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Graphene-Based Coating Could Act As a Real-time De-Icer For Aircraft (rice.edu) 26

hypnosec writes: Researchers have developed a graphene-based coating they have proved effective at melting ice from a helicopter blade, paving the way for a real-time de-icer. The thin coating of graphene nanoribbons in epoxy has been developed by researchers at Rice University. In their tests, researchers show the coating is capable of melting centimeter-thick ice from a static helicopter rotor blade in a -4 degree Fahrenheit environment. A small voltage was applied to the coating that delivered electrothermal heat — called Joule heating — to the surface, which melted the ice.
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Graphene-Based Coating Could Act As a Real-time De-Icer For Aircraft

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  • by Anonymous Coward

    Why does this pave the way to real-time de-icing? From the research, it appears to simply apply resistive heating techniques on the blade. Couldn't this already be done? Has nobody tried heading surfaces from inside before? What was the technical challenge?

    • Re: (Score:3, Informative)

      by Anonymous Coward

      This has been done for ages. Electro-thermal deicing devices are commonly used on propellers.

      My guess (TFA wasn't really clear in this respect) is that this is big news because we're talking about a coating. Deicing systems are usually bulky and used only on attack surfaces, which leads to some issues - on wings for example, if you don't set the right temperature ice will melt only to flow over the surface only to solidify again, harder, on a different place.

      • And we're assuming, of course, that this graphene coating will be able to hold up to the stresses and impacts encountered by helicopter blades. It seems like that would be much bigger news than "it can act like a resistor".

        • But ... isn't graphene magic, and any purpose to which it's applied produces a magically correct outcome?

          Surely graphene just knows it's supposed to hold up to the stresses and remove the ice, right?

        • Well, if it's a coating across the entire blade, you're good until there's a complete electrical separation.

          After that, hopefully just spray some more epoxy on.

          • by slinches ( 1540051 ) on Tuesday January 26, 2016 @03:30PM (#51375927)

            An epoxy based coating on the leading edge of a helicopter rotor will be gone almost instantly. The blades are basically sand blasted on every takeoff and landing from the dirt and sand that gets kicked up by the rotors. That's why they have that metallic cap.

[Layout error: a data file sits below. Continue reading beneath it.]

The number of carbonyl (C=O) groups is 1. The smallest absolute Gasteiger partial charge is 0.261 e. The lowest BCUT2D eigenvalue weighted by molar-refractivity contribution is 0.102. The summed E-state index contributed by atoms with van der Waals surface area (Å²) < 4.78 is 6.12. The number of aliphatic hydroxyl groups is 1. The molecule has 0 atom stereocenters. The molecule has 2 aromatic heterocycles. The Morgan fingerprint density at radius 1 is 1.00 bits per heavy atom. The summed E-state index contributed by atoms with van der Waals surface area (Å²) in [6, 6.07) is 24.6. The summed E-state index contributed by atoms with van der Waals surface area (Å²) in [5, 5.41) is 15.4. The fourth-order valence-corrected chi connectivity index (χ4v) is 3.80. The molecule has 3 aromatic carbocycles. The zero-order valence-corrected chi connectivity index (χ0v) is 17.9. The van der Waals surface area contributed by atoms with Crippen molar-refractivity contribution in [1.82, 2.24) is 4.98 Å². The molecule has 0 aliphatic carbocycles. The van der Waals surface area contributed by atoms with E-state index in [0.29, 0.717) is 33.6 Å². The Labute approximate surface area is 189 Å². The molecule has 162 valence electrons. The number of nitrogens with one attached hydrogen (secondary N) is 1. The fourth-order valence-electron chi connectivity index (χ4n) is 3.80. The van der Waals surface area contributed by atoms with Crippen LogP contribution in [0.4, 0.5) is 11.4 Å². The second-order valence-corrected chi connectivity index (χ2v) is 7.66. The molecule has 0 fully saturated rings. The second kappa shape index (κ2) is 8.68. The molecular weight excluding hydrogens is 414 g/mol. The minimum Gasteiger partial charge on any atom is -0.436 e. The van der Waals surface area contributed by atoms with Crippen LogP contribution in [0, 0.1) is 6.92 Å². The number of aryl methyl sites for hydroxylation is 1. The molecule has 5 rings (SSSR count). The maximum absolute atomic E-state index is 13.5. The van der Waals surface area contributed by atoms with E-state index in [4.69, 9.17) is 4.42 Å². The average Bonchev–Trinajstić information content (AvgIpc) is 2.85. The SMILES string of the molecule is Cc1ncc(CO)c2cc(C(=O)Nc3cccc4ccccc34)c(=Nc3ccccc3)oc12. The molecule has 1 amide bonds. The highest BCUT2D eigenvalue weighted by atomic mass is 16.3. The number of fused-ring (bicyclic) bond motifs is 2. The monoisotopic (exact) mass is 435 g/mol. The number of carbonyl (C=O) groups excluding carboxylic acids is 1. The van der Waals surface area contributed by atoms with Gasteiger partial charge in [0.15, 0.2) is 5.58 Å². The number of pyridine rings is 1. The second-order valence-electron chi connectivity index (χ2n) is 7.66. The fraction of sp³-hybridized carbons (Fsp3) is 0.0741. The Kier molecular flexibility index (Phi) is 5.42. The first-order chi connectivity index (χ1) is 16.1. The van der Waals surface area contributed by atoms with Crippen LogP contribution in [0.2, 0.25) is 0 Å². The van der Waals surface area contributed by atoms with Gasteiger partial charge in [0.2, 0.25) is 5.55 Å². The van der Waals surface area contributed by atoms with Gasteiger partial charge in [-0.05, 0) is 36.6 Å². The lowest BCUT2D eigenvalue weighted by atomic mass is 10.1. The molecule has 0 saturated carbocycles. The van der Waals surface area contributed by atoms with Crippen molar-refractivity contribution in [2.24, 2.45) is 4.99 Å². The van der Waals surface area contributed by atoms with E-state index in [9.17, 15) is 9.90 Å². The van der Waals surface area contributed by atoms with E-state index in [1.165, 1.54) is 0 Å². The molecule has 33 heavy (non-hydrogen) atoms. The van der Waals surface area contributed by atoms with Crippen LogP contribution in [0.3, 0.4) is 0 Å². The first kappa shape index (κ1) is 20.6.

Also, the reason they don't heat the entire rotor blade now is because the electrical power requirements would be excessively high and it isn't necessary. The metallic ribbon heating elements they currently use are such a small contributor to the overall weight that it's almost negligible. The rest is thermal mass and insulation necessary to evenly distribute the energy across the anti-iced section of the blade and to protect the composite blade structure from the heat. Maybe, due to reduced thickness and uniform heat output, this new coating could be applied closer to the back side of the LE abrasion shield and be more resistant to foreign object damage being a continuous sheet, but I don't expect it to revolutionize the industry. It certainly won't grossly increase the range of application of aircraft anti-ice systems. Outside of rotors/propellers, aircraft generally use engine bleed air for anti-icing since that is readily available and the electric power needs to replace those systems would require much larger and heavier generators.

    • Bow down to the awesomeness that is graphene. Resistance is futile.

  • by Etcetera ( 14711 )

    The last time Science tried to come up with a new de-icer it didn't work out too well [tumblr.com]...

    Just saying.

  • ... not use O'Hare as a hub for flights from St. Louis to San Diego, for example.

  • 1 cm thick coating of ice happens only on ground for aircraft. While flying they can not tolerate 1 cm change in the air foil shape. Especially choppers with thinner rotor cross sections. But if the parked aircraft picks up that much of an ice coating, heating the contact layer will melt that layer and debond the ice from the wings. As the chopper spins up the rotor, the airflow and other flexings will throw the ice off. Very good for choppers.

    For fixed wing aircraft they can't take off hoping airflow will

Were there fewer fools, knaves would starve. - Anonymous